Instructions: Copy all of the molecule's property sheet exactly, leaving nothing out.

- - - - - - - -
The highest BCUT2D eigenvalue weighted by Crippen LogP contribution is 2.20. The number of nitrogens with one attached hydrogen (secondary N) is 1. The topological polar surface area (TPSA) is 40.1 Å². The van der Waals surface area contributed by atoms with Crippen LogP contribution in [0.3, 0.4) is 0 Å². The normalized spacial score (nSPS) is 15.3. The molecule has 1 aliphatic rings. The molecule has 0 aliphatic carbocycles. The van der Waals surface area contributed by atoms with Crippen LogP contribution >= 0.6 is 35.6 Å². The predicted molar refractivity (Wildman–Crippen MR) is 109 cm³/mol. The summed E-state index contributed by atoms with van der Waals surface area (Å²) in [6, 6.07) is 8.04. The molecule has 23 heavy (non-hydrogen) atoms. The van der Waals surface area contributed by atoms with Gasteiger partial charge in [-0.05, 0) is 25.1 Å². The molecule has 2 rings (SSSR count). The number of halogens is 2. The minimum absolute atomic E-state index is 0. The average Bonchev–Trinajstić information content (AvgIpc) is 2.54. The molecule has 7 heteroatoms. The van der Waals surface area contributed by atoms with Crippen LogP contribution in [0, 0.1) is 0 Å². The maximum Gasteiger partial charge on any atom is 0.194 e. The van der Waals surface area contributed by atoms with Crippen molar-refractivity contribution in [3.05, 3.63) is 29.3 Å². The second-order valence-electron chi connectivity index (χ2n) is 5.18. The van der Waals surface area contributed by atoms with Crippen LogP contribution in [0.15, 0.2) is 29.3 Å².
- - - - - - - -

The highest BCUT2D eigenvalue weighted by Crippen LogP contribution is 2.20. The number of nitrogens with one attached hydrogen (secondary N) is 1. The topological polar surface area (TPSA) is 40.1 Å². The van der Waals surface area contributed by atoms with Crippen LogP contribution in [0.3, 0.4) is 0 Å². The normalized spacial score (nSPS) is 15.3. The molecule has 1 aliphatic rings. The molecule has 0 aliphatic carbocycles. The van der Waals surface area contributed by atoms with Crippen LogP contribution >= 0.6 is 35.6 Å². The predicted molar refractivity (Wildman–Crippen MR) is 109 cm³/mol. The summed E-state index contributed by atoms with van der Waals surface area (Å²) in [6, 6.07) is 8.04. The molecule has 23 heavy (non-hydrogen) atoms. The van der Waals surface area contributed by atoms with Gasteiger partial charge in [-0.05, 0) is 25.1 Å². The molecule has 2 rings (SSSR count). The number of halogens is 2. The minimum absolute atomic E-state index is 0. The average Bonchev–Trinajstić information content (AvgIpc) is 2.54. The molecule has 7 heteroatoms. The van der Waals surface area contributed by atoms with Crippen LogP contribution in [0, 0.1) is 0 Å². The maximum Gasteiger partial charge on any atom is 0.194 e. The van der Waals surface area contributed by atoms with Crippen molar-refractivity contribution in [3.05, 3.63) is 29.3 Å². The second-order valence-electron chi connectivity index (χ2n) is 5.18. The van der Waals surface area contributed by atoms with Crippen LogP contribution in [0.15, 0.2) is 29.3 Å².